(Nov 8, 2017, UPDATE) Please take the time to read the editorial from Bryan Burroughs on Bridge.
(Oct 20, 2017, Michigan Trout Unlimited) This is a conservation Action Alert of great importance, please take the time to review it and take appropriate action.
The Michigan DNR Natural Resources Commission, with authority to set fisheries regulations, is poised to take action on an increase in brook trout bag limits at their next meeting on November 9, 2017. They have proposed increasing the bag limit for brook trout from 5 to 10 on 1,100 miles of Upper Peninsula streams, and requested the DNR evaluate up to 2.5 times more miles for inclusion next year.
Michigan TU has communicated with you about this issue in the past. An article describing the full background on it can be found in our Spring 2017 magazine issue (https://tinyurl.com/MichiganTroutSpring2017) and other supporting information can be found at https://tinyurl.com/MichiganTU-resource-management.
We need you to review this topic, and send an email to the NRC with your opinion about it.
To summarize a lot of information on this topic:
• A couple Natural Resource Commissioners from the UP have been pushing for the brook trout bag limit in the UP to be doubled, to 10 fish per day, for many years now. Their premise is that it would increase angling on these waters.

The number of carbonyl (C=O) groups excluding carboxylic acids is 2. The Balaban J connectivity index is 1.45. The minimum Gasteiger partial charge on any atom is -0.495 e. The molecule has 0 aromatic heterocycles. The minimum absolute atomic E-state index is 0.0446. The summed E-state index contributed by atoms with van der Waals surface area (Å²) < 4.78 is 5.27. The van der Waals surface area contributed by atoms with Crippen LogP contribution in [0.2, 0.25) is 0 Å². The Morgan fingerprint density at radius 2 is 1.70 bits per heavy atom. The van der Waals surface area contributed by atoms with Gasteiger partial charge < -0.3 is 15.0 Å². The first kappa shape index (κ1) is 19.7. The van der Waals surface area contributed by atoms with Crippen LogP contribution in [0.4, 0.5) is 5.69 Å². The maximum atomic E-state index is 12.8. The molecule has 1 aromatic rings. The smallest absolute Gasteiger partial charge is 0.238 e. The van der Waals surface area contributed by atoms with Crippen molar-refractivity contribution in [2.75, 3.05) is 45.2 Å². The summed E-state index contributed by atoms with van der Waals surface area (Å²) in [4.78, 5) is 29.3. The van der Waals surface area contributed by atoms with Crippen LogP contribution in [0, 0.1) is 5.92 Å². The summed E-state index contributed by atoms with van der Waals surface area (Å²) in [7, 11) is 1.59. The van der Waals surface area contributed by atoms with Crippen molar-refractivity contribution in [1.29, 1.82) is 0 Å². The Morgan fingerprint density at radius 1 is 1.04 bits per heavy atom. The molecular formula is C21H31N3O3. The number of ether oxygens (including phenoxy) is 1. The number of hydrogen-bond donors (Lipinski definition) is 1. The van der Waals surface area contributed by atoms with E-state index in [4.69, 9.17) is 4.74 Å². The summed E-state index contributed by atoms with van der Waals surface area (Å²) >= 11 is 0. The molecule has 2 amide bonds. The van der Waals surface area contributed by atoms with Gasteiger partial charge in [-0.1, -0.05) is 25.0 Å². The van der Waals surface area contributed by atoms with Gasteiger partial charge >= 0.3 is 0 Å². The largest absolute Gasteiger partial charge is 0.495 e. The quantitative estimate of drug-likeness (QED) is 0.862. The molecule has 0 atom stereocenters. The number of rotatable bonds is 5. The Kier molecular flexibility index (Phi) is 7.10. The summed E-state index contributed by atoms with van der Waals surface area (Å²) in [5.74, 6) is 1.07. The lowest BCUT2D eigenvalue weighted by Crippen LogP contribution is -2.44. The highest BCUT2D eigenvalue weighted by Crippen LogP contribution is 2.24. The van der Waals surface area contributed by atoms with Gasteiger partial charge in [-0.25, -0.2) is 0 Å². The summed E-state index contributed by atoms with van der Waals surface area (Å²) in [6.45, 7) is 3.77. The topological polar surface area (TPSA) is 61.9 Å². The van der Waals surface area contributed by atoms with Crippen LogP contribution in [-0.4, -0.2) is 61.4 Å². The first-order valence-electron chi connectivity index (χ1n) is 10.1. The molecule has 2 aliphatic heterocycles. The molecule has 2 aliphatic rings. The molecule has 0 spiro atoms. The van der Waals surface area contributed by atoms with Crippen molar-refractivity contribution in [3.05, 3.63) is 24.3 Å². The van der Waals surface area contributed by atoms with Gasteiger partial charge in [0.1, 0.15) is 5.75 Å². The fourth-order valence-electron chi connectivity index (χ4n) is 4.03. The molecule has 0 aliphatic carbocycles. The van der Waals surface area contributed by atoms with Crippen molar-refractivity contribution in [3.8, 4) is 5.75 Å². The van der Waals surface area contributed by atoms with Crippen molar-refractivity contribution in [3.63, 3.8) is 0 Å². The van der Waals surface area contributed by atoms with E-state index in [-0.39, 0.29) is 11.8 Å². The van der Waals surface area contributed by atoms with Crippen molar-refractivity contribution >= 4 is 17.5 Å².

• A DNR statewide survey of angler opinions on UP brook trout found that the vast majority of anglers either prefer the 5 fish bag limit or oppose a 10 fish bag limit.
• The DNR experimentally listed 8 streams in the UP as 10 fish bag limits 5 years ago, and committed to study its effects. The results from their social and biological surveys of it, showed that most anglers did not prefer this, that the experimental streams did not see an increase in overall fishing pressure, increased harvest did result, and the brook trout populations decreased compared to their paired control streams.
• Despite these results, the NRC last year, voted to have the DNR pursue including all Type 1 streams in the UP (the vast majority of them) under a 10 brook trout bag limit.
• Michigan TU attempted to work with the NRC to bring scientific sideboards to this and to minimize the potential negative impacts. Those efforts did not work, and currently, they have proposed listing 1,100 miles of streams as 10 brook trout bag limit per day in 2018, and have urged the DNR to return to them in 2018 with more that could increase the total to 2,750 miles. This is encompassed in a fisheries order up for their action next month on November 9 (https://tinyurl.com/yacg3bbg).
• The DNR created a list of criteria that should be used to determine if a specific stream should be included, these included things like avoiding streams: that offer critical thermal refuge, provide critical spawning or rearing habitat, that have known coaster brook trout streams and those with experimental coaster brook trout regulations, not listing more than minor portions of a watershed, keeping these to first or second order streams, and avoiding streams opposed for inclusion by the public. The DNR has been under constant pressure from certain members of the NRC to find streams to include. The result has been reasonable criteria applied in non-scientific manner.